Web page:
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Brexit rebellion: David Cameron raises concerns over controversial bill, making a clean sweep of former PMs

Former attorney general Geoffrey Cox has also described it as ‘unconscionable’

Former UK prime minister David Cameron arriving at Downing Street last November.
Former UK prime minister David Cameron arriving at Downing Street last November.
Image: Jonathan Brady/PA Images

Updated Mon 8:53 AM

FORMER UK PRIME Minister David Cameron has said he has “misgivings” about Boris Johnson’s Brexit plans, becoming the fifth former prime minister to speak out against the UK Internal Market Bill. 

The bill is to be debated in the House of Commons today amid growing criticism that breaching international law would jeopardise the UK’s reputation. 

The bill seeks to override the Brexit divorce deal agreed with between the EU and the UK, with the UK government admitting it would break international law. 

Theresa May MP spoke out against the plan in parliament last week while the other living PMs, Gordon Brown, Tony Blair and John Major, have also spoken out against it in the media.  

In mild criticism today, Cameron joined the former prime ministers in saying he was concerned about the plans. 

“Passing an act of parliament and then going on to break an international treaty obligation is the very, very last thing you should contemplate, it should be an absolute final resort. So I do have misgivings about what’s being proposed,” he said.

Cameron went on to suggest however that Johnson’s plans may be part of a negotiation strategy. 

I would just make this point, so far what’s happened is the government has proposed a law that it might pass or might not pass or might use or might not use depending on whether sudden certain circumstances do or do not appear. And of course the bigger picture here is we are in a vital negotiation with the European Union to get a deal. And I think we have to keep that context, that big prize in mind and that’s why I’ve been perhaps held back from saying more up to now.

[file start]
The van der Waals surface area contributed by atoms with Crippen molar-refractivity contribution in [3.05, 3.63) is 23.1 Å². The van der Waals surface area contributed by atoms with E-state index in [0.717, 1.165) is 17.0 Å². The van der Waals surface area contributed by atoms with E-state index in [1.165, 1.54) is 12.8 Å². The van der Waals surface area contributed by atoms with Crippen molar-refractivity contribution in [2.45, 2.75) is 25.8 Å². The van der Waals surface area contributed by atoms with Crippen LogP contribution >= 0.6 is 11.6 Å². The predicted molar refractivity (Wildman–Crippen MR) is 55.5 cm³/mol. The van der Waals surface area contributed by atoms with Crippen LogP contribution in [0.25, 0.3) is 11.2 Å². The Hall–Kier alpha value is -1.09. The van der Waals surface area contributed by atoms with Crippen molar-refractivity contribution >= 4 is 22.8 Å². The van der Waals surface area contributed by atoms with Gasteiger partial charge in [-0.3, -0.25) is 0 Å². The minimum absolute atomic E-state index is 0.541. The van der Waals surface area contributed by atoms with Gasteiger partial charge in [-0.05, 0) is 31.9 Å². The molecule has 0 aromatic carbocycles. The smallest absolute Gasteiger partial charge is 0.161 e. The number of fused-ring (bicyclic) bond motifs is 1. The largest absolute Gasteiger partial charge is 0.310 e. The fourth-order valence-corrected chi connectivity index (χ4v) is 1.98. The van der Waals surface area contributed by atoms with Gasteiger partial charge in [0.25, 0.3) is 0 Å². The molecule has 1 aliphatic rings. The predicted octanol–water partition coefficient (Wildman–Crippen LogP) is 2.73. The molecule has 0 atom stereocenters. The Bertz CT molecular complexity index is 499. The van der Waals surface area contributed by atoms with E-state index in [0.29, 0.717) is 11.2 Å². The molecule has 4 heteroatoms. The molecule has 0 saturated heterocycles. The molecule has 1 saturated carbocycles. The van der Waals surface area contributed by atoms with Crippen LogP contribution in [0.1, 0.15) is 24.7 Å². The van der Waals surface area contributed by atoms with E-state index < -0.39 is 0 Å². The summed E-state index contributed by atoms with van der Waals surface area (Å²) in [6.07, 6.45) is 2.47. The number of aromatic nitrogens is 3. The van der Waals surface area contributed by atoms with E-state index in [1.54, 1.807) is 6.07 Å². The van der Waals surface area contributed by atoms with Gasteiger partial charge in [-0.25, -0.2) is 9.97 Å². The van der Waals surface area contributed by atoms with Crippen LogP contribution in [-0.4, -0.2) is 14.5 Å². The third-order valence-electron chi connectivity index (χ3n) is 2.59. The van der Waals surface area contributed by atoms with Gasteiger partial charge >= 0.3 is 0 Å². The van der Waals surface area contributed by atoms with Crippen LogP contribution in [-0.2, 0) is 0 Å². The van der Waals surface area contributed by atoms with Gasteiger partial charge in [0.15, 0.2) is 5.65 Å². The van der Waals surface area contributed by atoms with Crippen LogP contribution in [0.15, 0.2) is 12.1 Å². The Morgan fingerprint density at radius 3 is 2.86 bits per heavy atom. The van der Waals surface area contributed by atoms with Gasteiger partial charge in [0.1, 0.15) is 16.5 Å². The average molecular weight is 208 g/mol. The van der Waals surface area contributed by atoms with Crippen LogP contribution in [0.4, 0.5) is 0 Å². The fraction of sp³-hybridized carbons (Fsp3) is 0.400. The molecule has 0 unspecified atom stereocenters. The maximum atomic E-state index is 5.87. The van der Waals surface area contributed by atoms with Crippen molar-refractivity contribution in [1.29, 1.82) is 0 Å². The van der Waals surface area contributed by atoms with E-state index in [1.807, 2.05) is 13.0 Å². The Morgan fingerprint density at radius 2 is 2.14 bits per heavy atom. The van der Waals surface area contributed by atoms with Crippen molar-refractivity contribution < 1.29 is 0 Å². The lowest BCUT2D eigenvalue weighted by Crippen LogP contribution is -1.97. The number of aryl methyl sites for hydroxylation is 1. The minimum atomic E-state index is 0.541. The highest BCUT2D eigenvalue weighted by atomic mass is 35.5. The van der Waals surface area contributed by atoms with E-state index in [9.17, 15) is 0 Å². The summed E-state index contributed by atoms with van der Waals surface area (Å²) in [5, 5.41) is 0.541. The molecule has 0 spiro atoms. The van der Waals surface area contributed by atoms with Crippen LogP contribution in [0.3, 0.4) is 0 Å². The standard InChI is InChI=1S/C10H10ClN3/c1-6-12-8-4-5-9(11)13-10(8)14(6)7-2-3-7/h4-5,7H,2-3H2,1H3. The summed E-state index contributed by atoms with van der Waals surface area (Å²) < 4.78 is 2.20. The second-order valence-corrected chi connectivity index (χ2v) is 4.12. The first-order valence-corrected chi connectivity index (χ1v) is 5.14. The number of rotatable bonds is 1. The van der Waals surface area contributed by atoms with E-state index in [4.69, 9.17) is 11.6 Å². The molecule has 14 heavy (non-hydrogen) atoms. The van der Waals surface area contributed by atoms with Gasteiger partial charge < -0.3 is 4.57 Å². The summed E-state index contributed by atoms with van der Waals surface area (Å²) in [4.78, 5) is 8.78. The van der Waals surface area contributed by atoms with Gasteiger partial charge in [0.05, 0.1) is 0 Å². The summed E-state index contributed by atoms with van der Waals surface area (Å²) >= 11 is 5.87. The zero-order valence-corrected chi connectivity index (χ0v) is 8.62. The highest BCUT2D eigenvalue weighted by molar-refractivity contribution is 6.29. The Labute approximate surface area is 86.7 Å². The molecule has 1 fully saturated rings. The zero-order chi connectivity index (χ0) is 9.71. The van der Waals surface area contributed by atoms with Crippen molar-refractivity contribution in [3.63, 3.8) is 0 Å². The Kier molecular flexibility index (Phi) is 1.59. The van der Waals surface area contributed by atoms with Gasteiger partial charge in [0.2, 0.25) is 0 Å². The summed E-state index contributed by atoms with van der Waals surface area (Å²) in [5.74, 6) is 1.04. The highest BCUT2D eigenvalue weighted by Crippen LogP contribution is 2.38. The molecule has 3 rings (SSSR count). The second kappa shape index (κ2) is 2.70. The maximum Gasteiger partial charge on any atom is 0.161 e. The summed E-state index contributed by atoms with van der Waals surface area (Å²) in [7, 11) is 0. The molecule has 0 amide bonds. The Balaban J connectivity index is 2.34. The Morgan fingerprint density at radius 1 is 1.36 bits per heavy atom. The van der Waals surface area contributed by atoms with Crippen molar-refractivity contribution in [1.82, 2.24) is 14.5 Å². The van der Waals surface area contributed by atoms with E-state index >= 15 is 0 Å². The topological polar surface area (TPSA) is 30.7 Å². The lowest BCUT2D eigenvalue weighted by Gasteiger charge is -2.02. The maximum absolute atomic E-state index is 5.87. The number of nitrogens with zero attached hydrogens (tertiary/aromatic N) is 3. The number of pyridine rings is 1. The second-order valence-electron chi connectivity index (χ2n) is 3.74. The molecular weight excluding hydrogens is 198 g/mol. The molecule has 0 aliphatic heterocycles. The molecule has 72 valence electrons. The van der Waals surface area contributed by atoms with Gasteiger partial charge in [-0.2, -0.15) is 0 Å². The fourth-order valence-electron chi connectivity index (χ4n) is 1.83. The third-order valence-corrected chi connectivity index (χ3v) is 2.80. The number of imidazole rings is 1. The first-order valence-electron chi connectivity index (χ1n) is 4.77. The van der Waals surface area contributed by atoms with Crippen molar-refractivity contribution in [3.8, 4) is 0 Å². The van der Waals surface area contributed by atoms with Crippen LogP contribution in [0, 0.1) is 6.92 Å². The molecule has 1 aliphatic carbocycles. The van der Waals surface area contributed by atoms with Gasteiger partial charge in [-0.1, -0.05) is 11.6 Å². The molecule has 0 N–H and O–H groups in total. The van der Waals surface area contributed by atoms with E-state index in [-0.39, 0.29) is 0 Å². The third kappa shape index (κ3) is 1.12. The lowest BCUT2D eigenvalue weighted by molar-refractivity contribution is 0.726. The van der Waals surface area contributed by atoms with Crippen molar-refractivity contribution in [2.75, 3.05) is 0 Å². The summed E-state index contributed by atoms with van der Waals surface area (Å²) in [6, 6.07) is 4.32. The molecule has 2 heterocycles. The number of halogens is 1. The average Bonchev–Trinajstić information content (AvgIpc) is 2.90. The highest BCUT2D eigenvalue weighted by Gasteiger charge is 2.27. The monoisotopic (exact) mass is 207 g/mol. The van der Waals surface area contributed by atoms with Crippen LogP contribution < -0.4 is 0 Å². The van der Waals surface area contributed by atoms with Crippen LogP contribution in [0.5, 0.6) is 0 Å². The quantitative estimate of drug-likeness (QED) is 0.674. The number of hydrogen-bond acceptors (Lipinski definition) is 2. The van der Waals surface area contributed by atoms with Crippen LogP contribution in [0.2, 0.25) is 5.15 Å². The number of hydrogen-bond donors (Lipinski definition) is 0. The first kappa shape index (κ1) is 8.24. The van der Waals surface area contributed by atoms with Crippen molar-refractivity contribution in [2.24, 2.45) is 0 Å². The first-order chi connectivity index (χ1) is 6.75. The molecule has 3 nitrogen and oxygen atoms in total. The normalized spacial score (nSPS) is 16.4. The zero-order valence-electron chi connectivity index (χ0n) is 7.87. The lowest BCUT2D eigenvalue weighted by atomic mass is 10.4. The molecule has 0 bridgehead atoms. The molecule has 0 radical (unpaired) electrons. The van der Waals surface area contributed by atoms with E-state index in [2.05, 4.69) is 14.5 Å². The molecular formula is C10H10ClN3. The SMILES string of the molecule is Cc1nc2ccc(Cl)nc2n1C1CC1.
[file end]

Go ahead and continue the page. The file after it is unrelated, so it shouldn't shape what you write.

The intervention comes as Johnson’s former attorney general, Geoffrey Cox, has said it would be “unconscionable” to override the Brexit divorce deal, as the Tory rebellion against the controversial legislation grew.

The Tory MP said there is “no doubt” the “unpalatable” implications of the Withdrawal Agreement were known when the Prime Minister signed it, a time when Cox was the chief law officer.

The Brexiteer warned he would not back the UK Internal Market Bill unless ministers dispel the impression they plan to “permanently and unilaterally” rewrite an international agreement.

The QC, who was attorney general during the unlawful suspension of Parliament, said tariffs and customs procedures on certain goods entering Northern Ireland from Britain were part of the deal.

“There can be no doubt that these were the known, unpalatable but inescapable, implications of the agreement,” he wrote in The Times.

He said if the powers in the Bill were used to “nullify those perfectly plain and foreseeable consequences” then it would amount to the “unilateral abrogation of the treaty obligations” signed in October.